Palmer defiant despite clear CITIC win

Clive Palmer’s Mineralogy has defiantly vowed to fight a court judgment resoundingly in favour of the company’s estranged Chinese joint venture partner.


The long-running battle has been over the Cape Preston port in Western Australia, the export point for iron ore from the $8 billion-plus Sino Iron project, which exploits a Mineralogy-owned deposit.

Mineralogy sought to terminate CITIC’s right to continue using the port after the state-owned enterprise built it, saying it should not have exclusive control of the facility.

Mr Palmer’s private company claimed there had been a breach of an agreement between Mineralogy and CITIC, and that it had the ultimate right to operate the port as it owned the mining tenements.

But the Federal Court of Australia disagreed, ruling in favour of the Chinese state-owned company on Friday, saying Mineralogy’s claims had failed “for a litany of reasons”.

Justice James Edelman said Mineralogy had confirmed in 2010 – after CITIC had spent $6 billion on the Sino Iron project – that it didn’t plan to get involved in the operations, but in 2012 “changed its mind”.

Justice Edelman was critical of Mineralogy’s “constantly shifting” case – with the company even seeking to amend four of its five grounds of relief on the final day of trial.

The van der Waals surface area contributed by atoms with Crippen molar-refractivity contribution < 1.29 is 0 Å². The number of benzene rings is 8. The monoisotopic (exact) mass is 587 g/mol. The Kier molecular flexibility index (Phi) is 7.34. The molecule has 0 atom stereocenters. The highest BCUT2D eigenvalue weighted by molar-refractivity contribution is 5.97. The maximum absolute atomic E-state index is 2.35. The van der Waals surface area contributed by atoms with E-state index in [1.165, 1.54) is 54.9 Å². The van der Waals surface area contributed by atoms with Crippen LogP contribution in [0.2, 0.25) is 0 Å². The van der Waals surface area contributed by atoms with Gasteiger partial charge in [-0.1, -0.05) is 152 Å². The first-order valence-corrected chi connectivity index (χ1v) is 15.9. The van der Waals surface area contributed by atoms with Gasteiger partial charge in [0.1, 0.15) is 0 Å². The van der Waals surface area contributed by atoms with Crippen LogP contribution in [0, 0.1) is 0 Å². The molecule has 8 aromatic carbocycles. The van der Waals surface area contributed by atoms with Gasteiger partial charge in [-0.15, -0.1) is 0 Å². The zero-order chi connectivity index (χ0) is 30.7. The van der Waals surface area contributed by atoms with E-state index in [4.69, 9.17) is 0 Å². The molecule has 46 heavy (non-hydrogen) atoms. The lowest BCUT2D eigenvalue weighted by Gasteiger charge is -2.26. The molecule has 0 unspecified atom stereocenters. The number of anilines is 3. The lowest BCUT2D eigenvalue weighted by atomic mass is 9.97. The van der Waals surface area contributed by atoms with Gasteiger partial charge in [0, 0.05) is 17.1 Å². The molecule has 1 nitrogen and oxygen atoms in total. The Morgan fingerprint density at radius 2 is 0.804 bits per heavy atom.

“When there are billions of dollars at stake there can sometimes be an unfortunate tendency to attempt to raise any and every issue that might be thought to be arguable,” he said.

Justice Edelman lamented that the companies remained embroiled in other court disputes, saying the litigation might last for years and consume many more millions of dollars in legal fees.

Mineralogy declared it would not back down despite CITIC’s resounding win, saying it will appeal the decision and is confident of success.

“Mineralogy is considering issuing further termination notices for continuing breaches by Citic Limited at Cape Preston,” the company said.

“Justice will prevail.”

A CITIC spokesman said the company was pleased with Justice Edelman’s decision.

“Having made such a significant investment in mining, processing and export infrastructure, we’ve always been focused on ensuring continuous operations and seeing the project reach its full potential,” the spokesman said.